Trump's statement on abortion was wise, effective, and prudent

Based on what's seen in the press, President Trump has "turned" on his own supporters on the abortion issue, supposedly flinging blame at them for the weak midterm showing in what should have been a red wave year.

Ben Domenech's column headline at the Spectator reads, "Trump unleashes his disdain for pro-life voters."

Tom Joyce's at The Examiner reads, "Trump abandoned pro-lifers. We should return the favor."

According to Newsweek, this passage from Trump's post-midterm statement "proved" that Trump had done an about-face on some of his biggest loyalists:

"It wasn't my fault that the Republicans didn't live up to expectations in the MidTerms. I was 233-20!," Trump wrote, referencing the success rate of his midterm endorsements, which included incumbents already heavily favored to win.

"It was the 'abortion issue,' poorly handled by many Republicans, especially those that firmly insisted on No Exceptions, even in the case of Rape, Incest, or Life of the Mother, that lost large numbers of Voters. Also, the people that pushed so hard, for decades, against abortion, got their wish from the U.S. Supreme Court, & just plain disappeared, not to be seen again."

This is no about-face whatsoever.  The analysis is nonsense.

Trump's statement was about using strategy and tactics correctly in politics.  There was nothing in it suggesting that he had suddenly become pro-choice.

Trump was pointing out something that some pro-lifers dismiss too quickly — that the American people are uneasy about the Democrats' abortion on demand up until the day of birth but aren't quite ready for a full ban on the practice, at least not yet.

According to various polls cited by Forbes last summer:

  •  If Roe is overturned: A January CNN poll found a 59% majority want their state to have laws that are "more permissive than restrictive" on abortion if Roe goes away, while only 20% want their state to ban abortion entirely (another 20% want it to be restricted but not banned).
  • Strongest support for abortion—within limits: An Associated Press/NORC poll in June found 87% support abortion when the woman's life is in danger, 84% support exceptions in the case of rape or incest, and 74% support abortion if the child would be born with a life-threatening illness.
  • When abortion support drops: The further into the pregnancy, with AP/NORC finding 61% believe abortion should be legal during the first trimester, but only 34% in the second trimester and 19% in the third, and an April Wall Street Journal poll finding more Americans approve of 15-week abortion bans than disapprove.

Trump was basically going where the American people are going, which is for some restrictions on abortion at this point, but not an immediate full-scale ban at one swoop, when the voters aren't ready for it.  That is what some states have attempted, and some states have actually done, with mixed results, which has certainly rallied the abortion-supporters.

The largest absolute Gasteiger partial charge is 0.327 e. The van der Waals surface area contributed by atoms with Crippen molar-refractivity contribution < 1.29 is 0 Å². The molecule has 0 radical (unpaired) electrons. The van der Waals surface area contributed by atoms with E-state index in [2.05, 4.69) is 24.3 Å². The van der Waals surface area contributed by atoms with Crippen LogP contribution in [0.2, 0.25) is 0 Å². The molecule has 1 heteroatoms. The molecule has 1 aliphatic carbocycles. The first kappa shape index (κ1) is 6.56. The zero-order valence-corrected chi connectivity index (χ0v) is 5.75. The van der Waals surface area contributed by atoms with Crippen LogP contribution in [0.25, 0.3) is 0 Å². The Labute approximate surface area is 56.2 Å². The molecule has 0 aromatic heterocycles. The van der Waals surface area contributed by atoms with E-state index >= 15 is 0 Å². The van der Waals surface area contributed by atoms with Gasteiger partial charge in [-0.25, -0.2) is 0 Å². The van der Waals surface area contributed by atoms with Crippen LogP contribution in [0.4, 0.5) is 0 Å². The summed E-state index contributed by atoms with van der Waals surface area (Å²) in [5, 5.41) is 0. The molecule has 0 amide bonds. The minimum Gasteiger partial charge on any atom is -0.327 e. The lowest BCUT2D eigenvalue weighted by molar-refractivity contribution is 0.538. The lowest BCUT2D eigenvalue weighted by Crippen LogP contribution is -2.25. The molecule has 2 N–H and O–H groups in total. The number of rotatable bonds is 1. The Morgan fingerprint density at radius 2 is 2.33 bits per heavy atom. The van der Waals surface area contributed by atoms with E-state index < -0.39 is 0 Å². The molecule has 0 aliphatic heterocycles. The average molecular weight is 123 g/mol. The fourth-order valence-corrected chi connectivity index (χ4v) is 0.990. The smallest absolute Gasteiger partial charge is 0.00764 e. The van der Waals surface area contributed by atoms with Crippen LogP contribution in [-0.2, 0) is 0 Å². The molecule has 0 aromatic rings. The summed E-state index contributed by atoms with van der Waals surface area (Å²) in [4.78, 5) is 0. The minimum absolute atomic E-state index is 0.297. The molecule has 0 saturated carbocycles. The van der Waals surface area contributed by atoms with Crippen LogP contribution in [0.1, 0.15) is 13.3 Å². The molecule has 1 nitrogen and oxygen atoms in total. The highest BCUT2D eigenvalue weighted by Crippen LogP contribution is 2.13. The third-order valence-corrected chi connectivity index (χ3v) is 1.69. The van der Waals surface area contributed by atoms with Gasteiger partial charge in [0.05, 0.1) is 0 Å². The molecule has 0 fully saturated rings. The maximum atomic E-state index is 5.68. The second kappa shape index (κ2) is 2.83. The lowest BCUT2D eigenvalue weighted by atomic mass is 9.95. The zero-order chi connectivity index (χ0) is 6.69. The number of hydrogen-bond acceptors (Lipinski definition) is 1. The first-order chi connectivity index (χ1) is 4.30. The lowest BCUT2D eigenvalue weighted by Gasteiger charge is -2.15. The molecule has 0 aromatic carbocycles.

Texas's ban on abortion, as Trump has suggested earlier, is unlikely to withstand legal scrutiny in the long run.  Yes, the Texas legislators want the practice banned, and they are right to do so, but their tactics don't seem terribly prudent or wise.  Setting up a bureaucracy for people to snitch on bus drivers who transport women to abortion clinics, complete with bounties offered, is not going to end abortion in a peaceable way.  It's likely to trigger a lot of sob stories, a lot of resentment, and some unjust outcomes that won't stop the urge to get abortions.  The measure will probably be reversed in the long run, leaving the pro-life movement with a loss.

Trump's latest statement is similar to that one about the move in Texas — that abortion should be banned, but it's got to be banned in a way the voters are onboard for.  Smaller steps have ways of working up to bigger steps, but the smaller steps must be taken first. 

That's exactly what Sen. Lindsey Graham was clueless about when he introduced his well intentioned but useless and grandstanding bill banning abortions nationally, which failed in the Senate.  Not only did the proposed measure fail, but it took on a new radioactive half-life, sending out a signal to the far left that the right wanted to ban abortion wholesale across the board through the nation, so it would be best to vote for Democrats and their abortion-until-the-day-of-birth agenda instead.

Yes, it can be read as moral relativism or whatever to say that wholesale bans done swiftly as some states have attempted should be avoided.

But I think Trump is right, because this is politics, and abortion has been a fact of life for decades.  People are used to the idea.  Millions of women have had abortions, and they view it as a means of getting out of a problem when they get "knocked up" or have bad boyfriend problems.  It's a problem solved, even though it doesn't solve the root of the problem, which is the devaluation of human life.